Be An Ant (or Personifying Persistence)

be an ant 3 leaf cuttersIn 2001, my corporate job and I parted ways.

Don’t you like how I said that? Actually, I got fired. Which stung a little. But the truth was that both of us – my corporate job and me – were not happy. It was just as well that we broke up.

My dream was to teach the mindful movement of Nia. I wanted to help people – big rooms full of sweaty smiling people – get happier and healthier. Back then I had only a couple of classes in the evenings. So in between learning Nia routines and teaching twice a week, I worked with my husband, Frank, renovating old houses.

Here’s what I know about renovating old houses: nothing.

Okay, that’s not quite true. I know that it’s messy, dirty work and that there are power tools involved. I know that Frank takes houses so heinously ugly that I can barely look at them and makes them into homes I pine for. That’s what I know. Not much of a resume, I grant you. But I was sleeping with the owner, so he took me on to do unskilled labor and make lunches that I brought to the site in the kids’ little red wagon.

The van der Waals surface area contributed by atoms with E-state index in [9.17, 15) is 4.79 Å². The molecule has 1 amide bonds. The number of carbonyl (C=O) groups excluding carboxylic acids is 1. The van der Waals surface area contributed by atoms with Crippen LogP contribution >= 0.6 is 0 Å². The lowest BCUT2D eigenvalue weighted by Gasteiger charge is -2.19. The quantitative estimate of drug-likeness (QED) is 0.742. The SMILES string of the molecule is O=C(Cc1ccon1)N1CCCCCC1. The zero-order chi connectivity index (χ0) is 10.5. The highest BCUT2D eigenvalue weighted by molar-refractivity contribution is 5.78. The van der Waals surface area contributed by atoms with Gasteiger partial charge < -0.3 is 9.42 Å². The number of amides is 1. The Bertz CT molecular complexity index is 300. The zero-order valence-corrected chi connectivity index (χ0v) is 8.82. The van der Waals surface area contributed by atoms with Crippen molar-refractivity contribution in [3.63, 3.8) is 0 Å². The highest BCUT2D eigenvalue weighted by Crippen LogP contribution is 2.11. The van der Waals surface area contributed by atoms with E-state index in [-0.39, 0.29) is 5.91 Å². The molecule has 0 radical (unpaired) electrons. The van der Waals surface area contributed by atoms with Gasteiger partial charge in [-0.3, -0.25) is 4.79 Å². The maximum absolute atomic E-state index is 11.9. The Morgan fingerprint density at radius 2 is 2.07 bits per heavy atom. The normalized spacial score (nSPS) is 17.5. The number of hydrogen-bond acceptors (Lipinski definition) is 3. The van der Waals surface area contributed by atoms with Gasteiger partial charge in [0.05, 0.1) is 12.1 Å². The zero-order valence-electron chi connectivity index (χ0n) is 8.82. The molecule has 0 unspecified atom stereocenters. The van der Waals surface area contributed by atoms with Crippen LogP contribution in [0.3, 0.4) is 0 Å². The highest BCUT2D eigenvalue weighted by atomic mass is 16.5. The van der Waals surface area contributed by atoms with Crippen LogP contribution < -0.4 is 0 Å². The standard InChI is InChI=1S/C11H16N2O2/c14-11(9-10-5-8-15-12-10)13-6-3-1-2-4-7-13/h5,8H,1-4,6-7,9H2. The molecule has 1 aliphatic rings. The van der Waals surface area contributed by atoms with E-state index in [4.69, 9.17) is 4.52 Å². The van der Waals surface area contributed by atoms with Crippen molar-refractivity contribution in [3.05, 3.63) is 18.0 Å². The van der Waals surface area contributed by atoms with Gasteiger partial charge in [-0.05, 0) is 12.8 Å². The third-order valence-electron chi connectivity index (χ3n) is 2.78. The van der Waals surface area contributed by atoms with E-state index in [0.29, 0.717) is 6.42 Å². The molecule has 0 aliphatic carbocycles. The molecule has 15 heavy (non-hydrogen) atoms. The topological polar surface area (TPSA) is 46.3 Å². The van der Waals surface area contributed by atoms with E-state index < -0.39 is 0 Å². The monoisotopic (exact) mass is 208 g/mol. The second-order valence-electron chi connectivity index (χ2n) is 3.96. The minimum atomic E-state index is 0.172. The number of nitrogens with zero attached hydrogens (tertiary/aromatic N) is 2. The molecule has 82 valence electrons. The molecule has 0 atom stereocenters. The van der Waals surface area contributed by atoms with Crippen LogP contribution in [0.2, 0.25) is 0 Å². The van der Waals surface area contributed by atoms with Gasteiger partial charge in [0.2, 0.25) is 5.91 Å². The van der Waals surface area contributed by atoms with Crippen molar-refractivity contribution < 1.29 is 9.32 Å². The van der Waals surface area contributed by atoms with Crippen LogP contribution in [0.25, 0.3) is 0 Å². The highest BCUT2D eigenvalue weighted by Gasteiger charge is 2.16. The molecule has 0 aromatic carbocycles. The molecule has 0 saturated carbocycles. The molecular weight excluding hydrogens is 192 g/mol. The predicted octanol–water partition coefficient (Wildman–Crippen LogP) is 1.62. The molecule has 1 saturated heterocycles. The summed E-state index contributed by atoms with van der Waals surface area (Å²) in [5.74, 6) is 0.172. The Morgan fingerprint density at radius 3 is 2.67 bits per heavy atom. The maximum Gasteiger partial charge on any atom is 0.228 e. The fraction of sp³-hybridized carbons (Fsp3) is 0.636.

One of the first things Frank taught me when we were working together was “be an ant.” He would get us started on a project – move all this lumber from here to there, say, or scrape this linoleum off of the kitchen floor, or unload this gravel from the back of the truck – and I would kind of wilt, wide-eyed at the prospect. “Be an ant,” he’d say. “Little by little. Just do what’s right in front of you. Take one more board, scrape this square foot, shovel this shovelful. Don’t look at the whole thing. It will just make you lose heart and energy. Just be an ant and do it one little bit at a time.”

Be an ant. It was simply amazing what we could accomplish with this one little instruction.